Some time ago I wrote a piece titled "Why Study Agricultural and Applied Economics." While this was somewhat geared toward graduate study, degrees in these areas provide a great combination of quantitative and analytical skills at the undergraduate level suitable for a number of roles in industry, especially when combined with programming like R, SAS, or Python. (just think Nate Silver). Another example would be the number of financial analysts and risk management and modeling roles held by graduates holding bachelor's degrees in economics and finance or related fields. Not everyone needs to be a PhD holding rocket scientist to do complex analytical work in applied fields.
However, what are some arguments for graduate study? I bring this up because sometimes I wonder, given my role in the private sector could I have had a similar trajectory if I just skipped the time, money and energy spent in graduate school and went straight to writing code?
Perhaps. But recently I was listening to a Talking Biotech podcast with Kevin Folta discussing the movie Food Evolution. Toward the end they discussed some critiques of the film, and a common critique about research in general is bias due to conflicts of interest. Kevin States:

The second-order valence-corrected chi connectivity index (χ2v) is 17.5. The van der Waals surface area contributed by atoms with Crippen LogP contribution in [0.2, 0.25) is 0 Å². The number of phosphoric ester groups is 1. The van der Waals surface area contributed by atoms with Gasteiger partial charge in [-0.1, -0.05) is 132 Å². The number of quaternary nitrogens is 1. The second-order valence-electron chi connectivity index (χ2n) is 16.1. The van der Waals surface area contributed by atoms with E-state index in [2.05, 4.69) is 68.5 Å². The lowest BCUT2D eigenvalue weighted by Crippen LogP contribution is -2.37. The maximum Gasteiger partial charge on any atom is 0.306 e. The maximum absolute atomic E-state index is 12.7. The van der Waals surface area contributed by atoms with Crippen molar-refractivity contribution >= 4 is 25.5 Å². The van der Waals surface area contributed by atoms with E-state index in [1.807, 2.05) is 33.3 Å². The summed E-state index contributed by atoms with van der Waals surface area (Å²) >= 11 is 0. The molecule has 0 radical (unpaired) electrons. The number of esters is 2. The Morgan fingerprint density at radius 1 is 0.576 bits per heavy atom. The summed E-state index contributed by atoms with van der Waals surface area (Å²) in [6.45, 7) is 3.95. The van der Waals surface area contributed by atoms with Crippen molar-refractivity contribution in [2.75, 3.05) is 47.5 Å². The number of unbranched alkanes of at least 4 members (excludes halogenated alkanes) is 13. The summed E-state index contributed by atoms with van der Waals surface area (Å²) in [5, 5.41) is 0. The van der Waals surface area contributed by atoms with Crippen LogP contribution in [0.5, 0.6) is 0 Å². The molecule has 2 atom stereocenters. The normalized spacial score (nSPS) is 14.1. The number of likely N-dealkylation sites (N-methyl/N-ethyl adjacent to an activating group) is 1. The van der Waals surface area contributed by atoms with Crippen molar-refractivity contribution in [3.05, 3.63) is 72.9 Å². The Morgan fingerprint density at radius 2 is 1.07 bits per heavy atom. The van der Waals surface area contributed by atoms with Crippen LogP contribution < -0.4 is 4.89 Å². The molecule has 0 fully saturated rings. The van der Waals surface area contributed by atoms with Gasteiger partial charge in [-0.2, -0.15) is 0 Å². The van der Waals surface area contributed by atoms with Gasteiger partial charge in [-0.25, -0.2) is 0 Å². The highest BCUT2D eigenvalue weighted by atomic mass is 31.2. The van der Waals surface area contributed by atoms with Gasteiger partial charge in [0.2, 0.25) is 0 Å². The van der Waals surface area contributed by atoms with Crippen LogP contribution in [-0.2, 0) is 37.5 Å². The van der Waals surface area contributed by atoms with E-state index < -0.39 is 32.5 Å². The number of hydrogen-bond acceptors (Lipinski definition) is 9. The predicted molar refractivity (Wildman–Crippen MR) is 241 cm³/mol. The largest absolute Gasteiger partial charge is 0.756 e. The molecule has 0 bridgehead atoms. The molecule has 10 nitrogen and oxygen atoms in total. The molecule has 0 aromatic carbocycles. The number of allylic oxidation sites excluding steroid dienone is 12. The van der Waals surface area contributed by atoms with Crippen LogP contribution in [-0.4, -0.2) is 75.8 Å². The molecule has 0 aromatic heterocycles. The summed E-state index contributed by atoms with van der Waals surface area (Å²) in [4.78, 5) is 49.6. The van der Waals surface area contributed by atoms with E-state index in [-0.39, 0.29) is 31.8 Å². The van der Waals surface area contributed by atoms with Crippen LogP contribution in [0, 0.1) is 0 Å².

"I've trained for 30 years to be able to understand statistics and experimental design and interpretation...I'll decide based on the quality of the data and the experimental design....that's what we do."
Besides taking on the criticisms of science, this emphasized two important points.
1) Graduate study teaches you to understand statistics and experimental design and interpretation and this requires a new way of thinking. At the undergraduate level I learned some basics that were quite useful in terms of empirical work. In graduate school I learned what is analogous to a new language. The additional properties of estimators, proofs, and theorems taught in graduate statistics courses suddenly made the things I learned before make better sense. This background helped me to translate and interpret other people's work and learn from it, and learn new methodologies or extend others. But it was the seminars and applied research that made it come to life. Learning to 'do science' through new ways of thinking about how to solve problems through statistics and experimental design. And interpretation as Kevin says.
2) Graduate study is an extendable framework. Learning and doing statistics is a career long process. This recognizes the gulf between textbook and applied econometrics.